REVIEW: Everything Everywhere All at Once [2022]

How can we get back? The nihilistic notion that life is meaningless and “nothing matters” doesn’t necessarily need to put you into a depressive malaise. It could also provide you the room to take chances and live without regret. That’s not to say that a cautious life is destined for sorrow, though. The path of least resistance doesn’t always mean that it’s a path to obsolescence. Look at Evelyn (Michelle Yeoh) and Waymond Wang (Ke Huy Quan) as an example. They chose a textbook “boring” life together, one that demands…

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REVIEW: In the Heat of the Night [1967]

What kind of a place is this? All you need to know about Sparta, Mississippi is Mayor Schubert (William Schallert) reminding his police chief Bill Gillespie (Rod Steiger) that he wasn’t hired for his “homicide expertise.” No, in a town like this, overseen with an iron grip by the owner of a cotton plantation (Larry Gates‘ Eric Endicott), loyalty means a lot more than the ability to do your job well. So, why not let the Black detective from Philadelphia who’s just passing through stay awhile and help solve a…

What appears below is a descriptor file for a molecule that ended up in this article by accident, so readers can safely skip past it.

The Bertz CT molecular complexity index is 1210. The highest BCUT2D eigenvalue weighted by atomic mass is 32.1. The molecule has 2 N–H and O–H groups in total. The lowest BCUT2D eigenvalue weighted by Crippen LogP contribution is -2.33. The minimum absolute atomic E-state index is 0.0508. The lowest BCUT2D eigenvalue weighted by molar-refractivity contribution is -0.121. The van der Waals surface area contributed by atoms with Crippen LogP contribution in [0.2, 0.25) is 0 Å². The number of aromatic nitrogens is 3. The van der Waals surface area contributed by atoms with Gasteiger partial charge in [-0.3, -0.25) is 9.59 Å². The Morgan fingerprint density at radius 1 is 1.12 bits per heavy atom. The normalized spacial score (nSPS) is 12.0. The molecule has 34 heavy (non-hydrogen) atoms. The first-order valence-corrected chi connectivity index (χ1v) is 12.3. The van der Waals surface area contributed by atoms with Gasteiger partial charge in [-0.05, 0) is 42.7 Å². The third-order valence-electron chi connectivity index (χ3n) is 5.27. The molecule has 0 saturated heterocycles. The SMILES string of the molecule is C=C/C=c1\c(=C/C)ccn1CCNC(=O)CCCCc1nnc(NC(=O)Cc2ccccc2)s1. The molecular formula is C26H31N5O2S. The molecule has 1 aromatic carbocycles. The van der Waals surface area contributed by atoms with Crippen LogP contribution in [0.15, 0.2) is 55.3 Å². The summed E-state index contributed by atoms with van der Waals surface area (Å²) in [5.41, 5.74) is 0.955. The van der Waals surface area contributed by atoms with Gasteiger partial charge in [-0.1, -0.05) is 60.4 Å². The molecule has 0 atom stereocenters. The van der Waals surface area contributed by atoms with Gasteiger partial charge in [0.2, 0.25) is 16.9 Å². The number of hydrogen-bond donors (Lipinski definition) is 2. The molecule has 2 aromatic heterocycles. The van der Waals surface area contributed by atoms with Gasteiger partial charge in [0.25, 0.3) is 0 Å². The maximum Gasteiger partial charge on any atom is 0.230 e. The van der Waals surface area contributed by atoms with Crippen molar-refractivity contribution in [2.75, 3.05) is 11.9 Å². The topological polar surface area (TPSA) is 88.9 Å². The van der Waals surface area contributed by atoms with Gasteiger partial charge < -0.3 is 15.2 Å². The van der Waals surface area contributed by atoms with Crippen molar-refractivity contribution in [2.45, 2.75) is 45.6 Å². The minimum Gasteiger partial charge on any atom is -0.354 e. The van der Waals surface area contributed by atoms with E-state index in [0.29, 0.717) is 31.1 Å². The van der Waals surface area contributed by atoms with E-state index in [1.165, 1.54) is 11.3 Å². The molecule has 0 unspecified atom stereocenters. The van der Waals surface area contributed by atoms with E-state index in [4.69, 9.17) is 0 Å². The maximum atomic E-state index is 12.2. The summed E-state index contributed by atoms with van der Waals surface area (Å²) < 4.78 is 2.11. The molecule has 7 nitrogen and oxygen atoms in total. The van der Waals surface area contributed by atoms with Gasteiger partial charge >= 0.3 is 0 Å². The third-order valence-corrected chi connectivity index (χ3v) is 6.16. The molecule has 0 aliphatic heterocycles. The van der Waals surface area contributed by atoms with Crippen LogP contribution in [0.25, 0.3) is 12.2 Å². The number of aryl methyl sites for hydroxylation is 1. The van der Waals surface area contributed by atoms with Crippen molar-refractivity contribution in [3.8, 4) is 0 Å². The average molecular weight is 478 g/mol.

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REVIEW: Das Mädchen und die Spinne [The Girl and the Spider] [2021]

But you had tears in your eyes. Lisa (Liliane Amuat) is moving apartments and the building’s children who have come to know her as a friend and companion ask her remaining roommate Mara (Henriette Confurius) whether she’ll still visit. The latter says that she will, but we know the truth is more than likely that she won’t. It won’t be out of malice or even conscious for that matter. It’s just what happens as life carries on. We find ourselves embroiled in new situations with new people and we gradually…

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The 94th Oscars recap through tweets …